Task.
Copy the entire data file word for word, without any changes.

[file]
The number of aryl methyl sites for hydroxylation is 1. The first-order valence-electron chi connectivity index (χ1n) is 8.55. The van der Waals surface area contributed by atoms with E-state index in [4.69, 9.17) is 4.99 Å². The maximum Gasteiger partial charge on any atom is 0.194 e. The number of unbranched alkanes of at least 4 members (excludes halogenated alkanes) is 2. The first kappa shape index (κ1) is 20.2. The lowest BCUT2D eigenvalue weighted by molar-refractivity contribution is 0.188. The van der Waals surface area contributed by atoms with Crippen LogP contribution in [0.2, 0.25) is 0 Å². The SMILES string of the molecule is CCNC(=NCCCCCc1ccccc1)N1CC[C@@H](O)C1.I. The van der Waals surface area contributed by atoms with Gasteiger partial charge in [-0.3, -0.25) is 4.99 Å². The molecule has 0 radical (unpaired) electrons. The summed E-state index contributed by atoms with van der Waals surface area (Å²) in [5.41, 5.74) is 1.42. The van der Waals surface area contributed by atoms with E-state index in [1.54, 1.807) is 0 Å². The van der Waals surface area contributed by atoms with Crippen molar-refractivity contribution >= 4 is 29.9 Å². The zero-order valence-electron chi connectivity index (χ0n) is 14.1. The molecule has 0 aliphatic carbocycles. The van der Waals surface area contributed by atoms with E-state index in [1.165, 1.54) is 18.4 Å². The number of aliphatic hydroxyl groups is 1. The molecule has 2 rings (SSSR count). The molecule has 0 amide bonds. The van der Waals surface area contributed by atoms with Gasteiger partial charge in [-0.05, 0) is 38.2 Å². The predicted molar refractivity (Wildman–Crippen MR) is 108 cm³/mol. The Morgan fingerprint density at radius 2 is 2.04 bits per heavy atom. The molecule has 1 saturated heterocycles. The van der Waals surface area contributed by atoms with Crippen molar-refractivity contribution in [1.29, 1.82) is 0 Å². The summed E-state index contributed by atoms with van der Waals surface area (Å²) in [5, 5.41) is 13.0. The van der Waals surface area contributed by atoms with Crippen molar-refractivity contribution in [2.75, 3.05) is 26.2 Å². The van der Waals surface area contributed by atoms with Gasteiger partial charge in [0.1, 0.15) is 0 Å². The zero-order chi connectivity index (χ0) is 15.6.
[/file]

The number of aryl methyl sites for hydroxylation is 1. The first-order valence-electron chi connectivity index (χ1n) is 8.55. The van der Waals surface area contributed by atoms with E-state index in [4.69, 9.17) is 4.99 Å². The maximum Gasteiger partial charge on any atom is 0.194 e. The number of unbranched alkanes of at least 4 members (excludes halogenated alkanes) is 2. The first kappa shape index (κ1) is 20.2. The lowest BCUT2D eigenvalue weighted by molar-refractivity contribution is 0.188. The van der Waals surface area contributed by atoms with Crippen LogP contribution in [0.2, 0.25) is 0 Å². The SMILES string of the molecule is CCNC(=NCCCCCc1ccccc1)N1CC[C@@H](O)C1.I. The van der Waals surface area contributed by atoms with Gasteiger partial charge in [-0.3, -0.25) is 4.99 Å². The molecule has 0 radical (unpaired) electrons. The summed E-state index contributed by atoms with van der Waals surface area (Å²) in [5.41, 5.74) is 1.42. The van der Waals surface area contributed by atoms with E-state index in [1.54, 1.807) is 0 Å². The van der Waals surface area contributed by atoms with Crippen molar-refractivity contribution >= 4 is 29.9 Å². The zero-order valence-electron chi connectivity index (χ0n) is 14.1. The molecule has 0 aliphatic carbocycles. The van der Waals surface area contributed by atoms with E-state index in [1.165, 1.54) is 18.4 Å². The number of aliphatic hydroxyl groups is 1. The molecule has 2 rings (SSSR count). The molecule has 0 amide bonds. The van der Waals surface area contributed by atoms with Gasteiger partial charge in [-0.05, 0) is 38.2 Å². The predicted molar refractivity (Wildman–Crippen MR) is 108 cm³/mol. The Morgan fingerprint density at radius 2 is 2.04 bits per heavy atom. The molecule has 1 saturated heterocycles. The van der Waals surface area contributed by atoms with Crippen molar-refractivity contribution in [1.29, 1.82) is 0 Å². The summed E-state index contributed by atoms with van der Waals surface area (Å²) in [5, 5.41) is 13.0. The van der Waals surface area contributed by atoms with Crippen molar-refractivity contribution in [2.75, 3.05) is 26.2 Å². The van der Waals surface area contributed by atoms with Gasteiger partial charge in [0.1, 0.15) is 0 Å². The zero-order chi connectivity index (χ0) is 15.6.